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Tech by VICE

AT&T's DirecTV Takeover Will Crush the Dream of A-La-Carte TV

You're already getting your internet from them, if it comes with satellite TV channels, that might just stop you from cutting the cord.

by Meghan Neal
May 19 2014, 8:20pm
Bad news for folks that want to ditch cable TV bundles. Image: Poster Boy/Flickr

The average TV watcher in America pays for 189 channels and only watches 17 of them. But as consumers dream of being allowed to buy the content they want a-la-carte, instead of getting force-fed bundles of terrible filler channels, the telecom industry is moving in the complete opposite direction.

Just weeks after Comcast and Time Warner Cable announced their planned merger, AT&T has made a long-anticipated bid to acquire satellite television provider DirecTV for $48.5 billion ($67.1 billion with debt).

In both cases, internet and cable providers are banding together in a someone desperate effort to stem the tide as TV viewing habits shift away from the tube and onto the web. But the telecom consolidation don't bode well at all for consumers hoping to cherry-pick their favorite content and internet services. In fact, it will probably encourage telecom packages bundled even tighter together.

With DirecTV on board, AT&T could add a beefed up video offering to its broadband internet and cell phone package. And like competitors Verizon, Comcast, and Time Warner Cable already do, it'll most likely offer incentives for customers to buy all three services together.

That could take the form of price breaks or special promotions pushing the all-in-one package. Plus, unlike Comcast or Time Warner, the phone company could offer users the ability to view content across multiple platforms. Want to watch movies and shows on your 4G smartphone? No problem, as long as you've got the AT&T “dish and data” plan. (Yeah I made that name up.)

"This is a unique opportunity that will redefine the video entertainment industry and create a company able to offer new bundles and deliver content to consumers across multiple screens— mobile devices, TVs, laptops, cars and even airplanes," AT&T exec Randall Stephenson said in yesterday’s announcement.

Thing is, if it's more expensive for a consumer to get their internet from one company and cable package from another, this concentrates power in the hands of a shrinking few media conglomerates, lowering competition and hiking up prices.

And a-la-carte TV? Well, the hope was that the cord-cutting trend would force cable companies’ hand into breaking up their bundle packages. But instead, telecom giants are responding to the threat of Silicon Valley streaming services (Netflix and YouTube) by bonding together to offer their own video services.

You're already getting your internet from AT&T, and if it's bundled with AT&T's version of Netflix-esque streaming video, that might just stop you from cutting the cord.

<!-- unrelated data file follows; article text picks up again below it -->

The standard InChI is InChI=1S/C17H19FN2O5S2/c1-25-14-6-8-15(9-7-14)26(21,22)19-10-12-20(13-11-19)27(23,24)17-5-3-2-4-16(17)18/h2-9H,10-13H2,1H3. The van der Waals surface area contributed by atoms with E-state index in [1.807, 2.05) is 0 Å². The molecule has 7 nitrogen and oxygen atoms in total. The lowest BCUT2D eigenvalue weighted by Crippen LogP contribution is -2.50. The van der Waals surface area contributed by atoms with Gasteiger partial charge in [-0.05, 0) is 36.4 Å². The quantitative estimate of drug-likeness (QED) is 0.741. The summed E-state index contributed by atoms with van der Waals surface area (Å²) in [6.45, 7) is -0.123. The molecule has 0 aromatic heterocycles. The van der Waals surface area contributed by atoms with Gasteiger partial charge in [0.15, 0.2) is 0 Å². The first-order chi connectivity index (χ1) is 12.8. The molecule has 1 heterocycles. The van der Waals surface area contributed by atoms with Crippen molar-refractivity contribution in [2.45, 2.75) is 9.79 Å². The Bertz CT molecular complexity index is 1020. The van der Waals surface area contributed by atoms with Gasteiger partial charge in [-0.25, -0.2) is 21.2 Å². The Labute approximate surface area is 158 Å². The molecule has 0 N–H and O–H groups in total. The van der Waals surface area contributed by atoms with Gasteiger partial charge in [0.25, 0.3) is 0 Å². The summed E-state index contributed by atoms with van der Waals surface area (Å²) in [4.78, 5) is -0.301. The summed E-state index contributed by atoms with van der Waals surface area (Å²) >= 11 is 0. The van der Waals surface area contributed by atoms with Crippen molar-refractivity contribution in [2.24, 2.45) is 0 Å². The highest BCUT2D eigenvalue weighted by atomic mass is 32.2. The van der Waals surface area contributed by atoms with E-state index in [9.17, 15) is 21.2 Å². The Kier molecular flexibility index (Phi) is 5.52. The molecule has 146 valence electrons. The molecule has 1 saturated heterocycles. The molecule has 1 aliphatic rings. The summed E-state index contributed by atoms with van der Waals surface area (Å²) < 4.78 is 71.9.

“Like skid row junkies in the final wretched tremens of downward spiral, telecom/cable/satellite investors now appear to need a deal fix almost daily to stave off the messy crisis of incontinence that comes with the inevitable withdrawal,” Moffett-Nathanson analyst Craig Moffett summed it up nicely. “Never mind the fundamentals… just spin the bottle. Today’s deal is AT&T and DirecTV.”

While AT&T already offers video through U-Verse, it's not a very substantial chunk of the market—5.7 million subscribers versus DirecTV's 20 million. The real meat of the $48.5 billion dish purchase is that the phone company will get the DirecTV’s programming deals with content networks like ESPN and HBO.

That gives the company options: It could launch its own version of Netflix, or beef up its on-demand TV service to include the new top-notch programming, served up over AT&T broadband internet.

It’ll also make it easier for the DirecTV to strike continued deals with networks, since the deal would expand how many households it’s reaching.

As of now, both companies are struggling, taking a hit from competitors that can offer both TV and internet on one side and online video services on the other. The merger would be a lifeline; the combined company could actually compete against the Comcast-TWC behemoth. AT&T wrote that the deal would offer a "stronger competitive alternative to cable."

So, it's smart from a business perspective, or at least offers some hope for the future. But it’s terrible for consumers. Already the deal has drawn the ire of consumer advocates, as the Comcast bid did, and could have a hard time getting approval from government regulators worried about anticompetitive practices and net neutrality. (AT&T pledged its commitment to the latter in the announcement.)

Unfortunately, what’s best for consumers isn’t what drives the marketplace. If it was, we’d have had a-la-carte TV a long time ago.